Medical Provision at the London Marathon
London Marathon 2023
The London Marathon is one of the most prominent marathons in the world, attracting thousands of runners from around the globe each year. The 2023 London Marathon lived up to the promises of being an exciting event through some of the city's most iconic landmarks and a competitive field of elite runners.
The 2023 London Marathon took place on April 23rd, and several members of BASEM were involved including BASEM Trustee Tim Allardyce, Lead Physio for the Course, and Sue Crewses-Smith, Lead Physio for the Finish. Overall physiotherapy lead was Liz Nicholls.
Sanjay Sharma was medical director, and Courtney Kipps and Jann Killops were deputy medical directors. Emma Painter, physiotherapist, was also the oversight and governance manger.
The medical provision at the London Marathon is a critical aspect of the event, ensuring the safety and well-being of all participants. The medical provision includes a comprehensive team of medical professionals and volunteers, as well as a network of medical facilities and equipment throughout the course.
The medical team at the London Marathon includes doctors, nurses, physiotherapists, and other healthcare professionals who are trained in providing emergency medical care. They are stationed at various points along the course, including the start and finish lines, and are equipped to handle a range of medical emergencies, from minor injuries to life-threatening conditions. My own physiotherapy team consisted of 50 physiotherapists and 55 students, and were placed between Mile 14 and Mile 25, and we covered 14 stations initially, which then increased to 15 stations half way through the marathon as another station reported they needed support. In addition, we provided two physiotherapists (in addition to a nurse) to sit on the Race Control Sweeper bus, to pick up the very last walkers who just could not make it around the course.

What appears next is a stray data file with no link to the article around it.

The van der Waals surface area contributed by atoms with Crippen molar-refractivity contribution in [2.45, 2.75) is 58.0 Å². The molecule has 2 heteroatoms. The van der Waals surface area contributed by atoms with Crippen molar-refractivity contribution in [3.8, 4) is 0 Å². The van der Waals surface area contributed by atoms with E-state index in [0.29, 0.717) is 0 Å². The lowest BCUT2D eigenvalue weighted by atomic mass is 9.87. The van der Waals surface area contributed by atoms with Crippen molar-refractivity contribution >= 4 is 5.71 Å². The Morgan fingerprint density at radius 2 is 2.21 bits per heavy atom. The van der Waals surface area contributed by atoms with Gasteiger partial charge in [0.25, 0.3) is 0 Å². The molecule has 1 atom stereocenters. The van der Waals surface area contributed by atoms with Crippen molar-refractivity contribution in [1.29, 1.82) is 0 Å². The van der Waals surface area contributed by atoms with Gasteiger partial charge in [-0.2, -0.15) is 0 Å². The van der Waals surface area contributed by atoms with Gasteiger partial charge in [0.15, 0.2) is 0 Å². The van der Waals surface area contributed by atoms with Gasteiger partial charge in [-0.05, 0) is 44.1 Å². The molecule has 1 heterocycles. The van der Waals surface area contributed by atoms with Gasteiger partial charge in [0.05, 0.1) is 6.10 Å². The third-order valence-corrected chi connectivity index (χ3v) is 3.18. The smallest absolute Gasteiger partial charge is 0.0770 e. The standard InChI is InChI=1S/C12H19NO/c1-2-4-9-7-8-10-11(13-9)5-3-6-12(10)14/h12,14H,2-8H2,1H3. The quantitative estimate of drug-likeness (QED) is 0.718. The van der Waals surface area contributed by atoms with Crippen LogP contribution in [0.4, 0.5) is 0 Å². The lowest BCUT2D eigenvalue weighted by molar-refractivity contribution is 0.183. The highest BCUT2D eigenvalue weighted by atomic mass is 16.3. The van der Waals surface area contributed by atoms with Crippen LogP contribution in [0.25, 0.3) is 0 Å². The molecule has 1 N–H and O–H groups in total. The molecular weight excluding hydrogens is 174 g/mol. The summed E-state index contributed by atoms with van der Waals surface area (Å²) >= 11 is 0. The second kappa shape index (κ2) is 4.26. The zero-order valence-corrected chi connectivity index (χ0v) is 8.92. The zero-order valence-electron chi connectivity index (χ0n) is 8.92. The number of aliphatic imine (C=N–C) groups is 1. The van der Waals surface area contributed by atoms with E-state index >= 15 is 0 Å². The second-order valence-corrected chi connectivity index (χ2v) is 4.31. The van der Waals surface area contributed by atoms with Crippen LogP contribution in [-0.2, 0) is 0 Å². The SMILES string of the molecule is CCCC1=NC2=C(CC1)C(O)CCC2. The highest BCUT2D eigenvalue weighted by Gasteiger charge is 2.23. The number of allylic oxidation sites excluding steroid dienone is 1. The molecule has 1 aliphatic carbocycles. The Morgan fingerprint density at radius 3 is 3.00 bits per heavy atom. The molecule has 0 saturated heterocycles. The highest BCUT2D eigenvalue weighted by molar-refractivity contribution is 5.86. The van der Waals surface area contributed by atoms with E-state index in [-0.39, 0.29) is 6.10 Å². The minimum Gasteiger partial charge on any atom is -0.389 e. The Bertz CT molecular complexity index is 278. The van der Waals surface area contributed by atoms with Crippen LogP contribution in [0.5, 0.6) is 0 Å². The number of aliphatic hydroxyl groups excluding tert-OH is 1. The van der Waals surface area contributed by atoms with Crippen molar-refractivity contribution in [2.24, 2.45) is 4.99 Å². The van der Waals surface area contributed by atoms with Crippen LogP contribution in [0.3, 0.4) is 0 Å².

The medical provision was largely worked out of St. John’s Ambulance gazebos, set up as medical stations at numerous points along the route. This included mobile medical units, as well as defibrillators, oxygen tanks, and other emergency medical equipment. This year medical stations were also supplied with Women’s essentials including pads, wet sipes, and sanitary supplies as well as breastfeeding support at the halfway point and finish.
Fortunately, this year, conditions were favourable, with little wind, some rain, and not too hot. With heat being one of the things we worry about most, the rain was more than tolerable and is always a good exchange for a hot day which can see many runners dehydrated or suffer with heat stroke. We know from previous London Marathon stats that heat stroke accounts for around 20% of the hospital admissions, is predominantly males under 40, and there have been two previous deaths and four near fatal cases since 1981.
The medical provision at the London Marathon was designed to ensure that runners received prompt and effective medical care in the event of an injury or medical emergency. Runners who require medical attention can be treated on-site or those who were seriously ill could be quickly transported to a St. Thomas’s Hospital where the ECMO team were on standby. In addition, there were 39 static treatment centres on route, cycle responders (15 teams of two), 10 static treatment centres at the finish, 52 ambulances, two doctors at each treatment centre, 114 health care professionals (paramedics, nurses), 120 physios, and 62 podiatrists. In addition, there were students to support the physiotherapists who performed massage (if within scope of practice) and note taking.
One of the most common problems we saw, as physiotherapists on the course, was cramp, and several hundred runners stopped at the medical stations complaining of cramp, which was largely dealt with by the physiotherapists and students who perform stretching, advice and guidance. In most cases runners get on their way again, but severe cramps and muscle pulls are sometimes required for people to be medically withdrawn.
The London Marathon also provides medical advice and support for runners in the lead-up to the event. This includes information on injury prevention, hydration and nutrition, and other aspects of training and preparation that can help to ensure a safe and successful race. In addition, there was an excellent Marathon Medical conference for healthcare practitioners the day before the Marathon, with free tickets available for all.
Overall, the London Marathon was a huge success, with 49272 runners starting and more than 48000 finishers. My first marathon experience was running the mini marathon for Bromley in 1992 aged 12. I still have the T-shirt somewhere, with three orange figures doing warm-up stretches on the front, and on the back of the T-shirt, the slogan… A Day to Remember.